By Randall MellNovember 17, 2017, 11:24 pm

    NAPLES, Fla. – Sung Hyun Park says she can feel her heart pounding every time she steps to the first tee.

    She says she always gets nervous starting a round.

    You don’t believe it, though.

    She looks like she would be comfortable directing a sky full of Boeing 737s as an air traffic controller at Incheon International Airport . . .

    Or talking people off the ledges of skyscrapers . . .

    Or disarming ticking bombs . . .

    “In terms of golf, I always get nervous,” she insists.

    Everything about Park was at odds with that admission Friday, after she took control halfway through the CME Group Tour Championship.

    Her Korean nickname is “Dan Gong,” which means “Shut up and attack.” Now that sounds right. That’s what she looks like she is doing, trying to run roughshod through the Tour Championship in a historic sweep of all the LPGA’s most important awards and honors.

    Park got just one look at Tiburon Golf Club before this championship began, playing in Wednesday’s pro-am. Then she marched out Thursday and shot 67, then came out Friday and shot 65.

    At 12 under overall, Park has a three-shot lead on Caroline Masson and Sarah Jane Smith.

    She is six shots up on Lexi Thompson, who leads the CME Globe point standings in the race for the $1 million jackpot.

    She is 11 shots up on world No. 1 Shanshan Feng.

    And 11 shots up on So Yeon Ryu, who leads the Rolex Player of the Year point standings.


    CME Group Tour Championship: Articles, photos and videos

    Full-field scores from the CME Group Tour Championship


    There’s a long way to go, but Park is in position to make an epic sweep, to win the Tour Championship, that CME Globe jackpot, the Rolex Player of the Year Award, the Rolex Rookie of the Year Award, the Vare Trophy for low scoring average, the LPGA money-winning title and the Rolex world No. 1 ranking.

    Nobody’s ever dominated a weekend like that in women’s golf.

    It’s all there for the taking now, if Park can keep this going.

    Park has another nickname back in South Korea. Her fans call her “Namdalla.” That means “I am different.” She’ll prove that if she owns this weekend.

    Park, 24, isn’t assuming anything. She’s humbly aware how much talent is flooding the LPGA, how the tour’s depth was underscored in a year where five different players have reigned as world No. 1, five different players won majors and 22 different winners stepped forward in 32 events.

    “I don’t think it’s quite that far a lead,” Park said of her three-shot advantage. “Two, three shots can change at any moment.”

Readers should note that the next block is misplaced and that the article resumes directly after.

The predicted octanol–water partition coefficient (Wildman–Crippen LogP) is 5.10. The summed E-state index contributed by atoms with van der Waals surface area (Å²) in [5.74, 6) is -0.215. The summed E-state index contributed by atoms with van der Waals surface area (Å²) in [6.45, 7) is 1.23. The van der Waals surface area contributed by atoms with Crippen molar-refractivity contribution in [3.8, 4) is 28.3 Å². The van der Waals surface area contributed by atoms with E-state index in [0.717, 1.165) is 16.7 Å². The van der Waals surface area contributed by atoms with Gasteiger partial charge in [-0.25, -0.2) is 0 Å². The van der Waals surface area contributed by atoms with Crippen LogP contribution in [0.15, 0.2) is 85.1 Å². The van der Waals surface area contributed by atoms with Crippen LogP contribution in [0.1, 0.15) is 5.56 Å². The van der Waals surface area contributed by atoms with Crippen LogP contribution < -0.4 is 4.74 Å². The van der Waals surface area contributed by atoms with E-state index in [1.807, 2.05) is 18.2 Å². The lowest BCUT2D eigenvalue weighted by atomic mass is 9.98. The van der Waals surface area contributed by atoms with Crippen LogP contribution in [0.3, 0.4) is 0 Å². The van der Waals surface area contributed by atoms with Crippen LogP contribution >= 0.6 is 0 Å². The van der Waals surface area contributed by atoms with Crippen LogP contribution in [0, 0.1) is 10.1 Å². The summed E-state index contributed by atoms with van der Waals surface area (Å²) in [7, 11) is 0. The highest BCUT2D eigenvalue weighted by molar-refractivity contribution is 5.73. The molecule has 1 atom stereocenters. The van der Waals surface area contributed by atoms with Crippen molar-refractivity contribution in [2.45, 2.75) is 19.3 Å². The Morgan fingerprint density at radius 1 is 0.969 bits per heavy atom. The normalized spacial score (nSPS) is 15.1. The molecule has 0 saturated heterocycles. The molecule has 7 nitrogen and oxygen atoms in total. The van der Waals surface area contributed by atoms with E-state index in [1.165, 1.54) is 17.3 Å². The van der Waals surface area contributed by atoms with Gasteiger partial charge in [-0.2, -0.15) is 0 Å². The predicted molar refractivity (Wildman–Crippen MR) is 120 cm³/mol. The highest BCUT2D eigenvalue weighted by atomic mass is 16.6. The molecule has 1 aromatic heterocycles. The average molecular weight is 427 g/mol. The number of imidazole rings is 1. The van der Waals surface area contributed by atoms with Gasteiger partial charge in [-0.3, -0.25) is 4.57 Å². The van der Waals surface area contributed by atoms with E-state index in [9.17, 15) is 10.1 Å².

About those nerves that Park insists plague her, even Hall of Famer Judy Rankin can’t see it.

    Not when Park unsheathes a driver on a tee box.

    “She’s the most fearless driver of the ball out here,” Rankin said. “I would put Lexi a close second and everybody else a distant third. She hits drivers on holes where you shouldn’t, and she hits it long and she just throws it right down there between hazard stakes that are 10 yards apart, like it’s nothing. Now, that’s a little hyperbole, but she will hit driver almost everywhere.”

    David Jones, Park’s caddie, will attest to that. He was on Park’s bag when she won the U.S. Women’s Open in July and won the Canadian Pacific Women’s Open in August.

    “She reaches for driver a lot because she is a good driver,” Jones said. “She isn’t reckless. She’s as accurate with a driver as she is a 3-wood.”

    Park and Thompson played together in the first round. Park is eighth on tour in driving distance, averaging 270 yards per drive, and Thompson is third, averaging 274.

    Thompson loves to hit driver, too, but . . . 

    “Lexi hit a lot of 3-woods compared to us when we played together yesterday,” Jones said.

    Jones doesn’t find himself talking Park out of hitting driver much.

    “It’s really simple,” Jones said. “When you hit driver as straight as she does, why mess around?”

    Count Golf Channel analyst Brandel Chamblee, a student of the swing, among admirers of Park’s abilities.

    “No other swing in the game comes close to her technical perfection and elegance in my opinion,” Chamblee tweeted Friday.

    Come Sunday, Park hopes to complete a perfect sweep of the LPGA’s most important awards.

    National champion Sooners meet with Trump in D.C.

    By Golf Channel DigitalNovember 17, 2017, 11:10 pm

    The national champion Oklahoma men's golf team visited Washington D.C. on Frday and met with President Donald Trump.

    Oklahoma topped Oregon, 3 1/2 to 1 1/2, in last year's national final at Rich Harvest Farms to win their second national championship and first since 1989.